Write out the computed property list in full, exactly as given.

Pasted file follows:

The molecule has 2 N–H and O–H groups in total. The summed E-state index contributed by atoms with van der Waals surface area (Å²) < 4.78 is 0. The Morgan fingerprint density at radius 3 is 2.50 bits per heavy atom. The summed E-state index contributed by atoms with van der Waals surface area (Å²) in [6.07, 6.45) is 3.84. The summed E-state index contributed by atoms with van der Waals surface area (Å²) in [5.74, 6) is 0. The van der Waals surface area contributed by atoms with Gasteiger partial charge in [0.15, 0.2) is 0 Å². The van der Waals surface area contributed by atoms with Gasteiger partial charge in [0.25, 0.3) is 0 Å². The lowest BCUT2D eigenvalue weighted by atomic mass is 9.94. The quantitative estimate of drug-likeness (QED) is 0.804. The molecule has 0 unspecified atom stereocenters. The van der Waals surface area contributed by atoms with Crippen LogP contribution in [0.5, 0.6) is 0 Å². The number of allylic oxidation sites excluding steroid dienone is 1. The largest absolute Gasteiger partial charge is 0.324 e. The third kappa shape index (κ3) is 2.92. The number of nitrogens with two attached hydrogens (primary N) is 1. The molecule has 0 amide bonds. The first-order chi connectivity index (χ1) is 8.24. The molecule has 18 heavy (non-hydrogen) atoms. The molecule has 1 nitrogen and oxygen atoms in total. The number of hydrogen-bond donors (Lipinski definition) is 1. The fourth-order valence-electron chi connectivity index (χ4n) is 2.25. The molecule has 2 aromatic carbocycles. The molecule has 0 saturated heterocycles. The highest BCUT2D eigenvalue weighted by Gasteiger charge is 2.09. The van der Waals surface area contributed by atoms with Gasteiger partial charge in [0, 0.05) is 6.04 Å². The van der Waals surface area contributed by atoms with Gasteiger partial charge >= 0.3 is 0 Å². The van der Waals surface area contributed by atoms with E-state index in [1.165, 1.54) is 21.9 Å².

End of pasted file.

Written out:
The molecule has 2 N–H and O–H groups in total. The summed E-state index contributed by atoms with van der Waals surface area (Å²) < 4.78 is 0. The Morgan fingerprint density at radius 3 is 2.50 bits per heavy atom. The summed E-state index contributed by atoms with van der Waals surface area (Å²) in [6.07, 6.45) is 3.84. The summed E-state index contributed by atoms with van der Waals surface area (Å²) in [5.74, 6) is 0. The van der Waals surface area contributed by atoms with Gasteiger partial charge in [0.15, 0.2) is 0 Å². The van der Waals surface area contributed by atoms with Gasteiger partial charge in [0.25, 0.3) is 0 Å². The lowest BCUT2D eigenvalue weighted by atomic mass is 9.94. The quantitative estimate of drug-likeness (QED) is 0.804. The molecule has 0 unspecified atom stereocenters. The van der Waals surface area contributed by atoms with Crippen LogP contribution in [0.5, 0.6) is 0 Å². The number of allylic oxidation sites excluding steroid dienone is 1. The largest absolute Gasteiger partial charge is 0.324 e. The third kappa shape index (κ3) is 2.92. The number of nitrogens with two attached hydrogens (primary N) is 1. The molecule has 0 amide bonds. The first-order chi connectivity index (χ1) is 8.24. The molecule has 18 heavy (non-hydrogen) atoms. The molecule has 1 nitrogen and oxygen atoms in total. The number of hydrogen-bond donors (Lipinski definition) is 1. The fourth-order valence-electron chi connectivity index (χ4n) is 2.25. The molecule has 2 aromatic carbocycles. The molecule has 0 saturated heterocycles. The highest BCUT2D eigenvalue weighted by Gasteiger charge is 2.09. The van der Waals surface area contributed by atoms with Gasteiger partial charge in [0, 0.05) is 6.04 Å². The van der Waals surface area contributed by atoms with Gasteiger partial charge >= 0.3 is 0 Å². The van der Waals surface area contributed by atoms with E-state index in [1.165, 1.54) is 21.9 Å².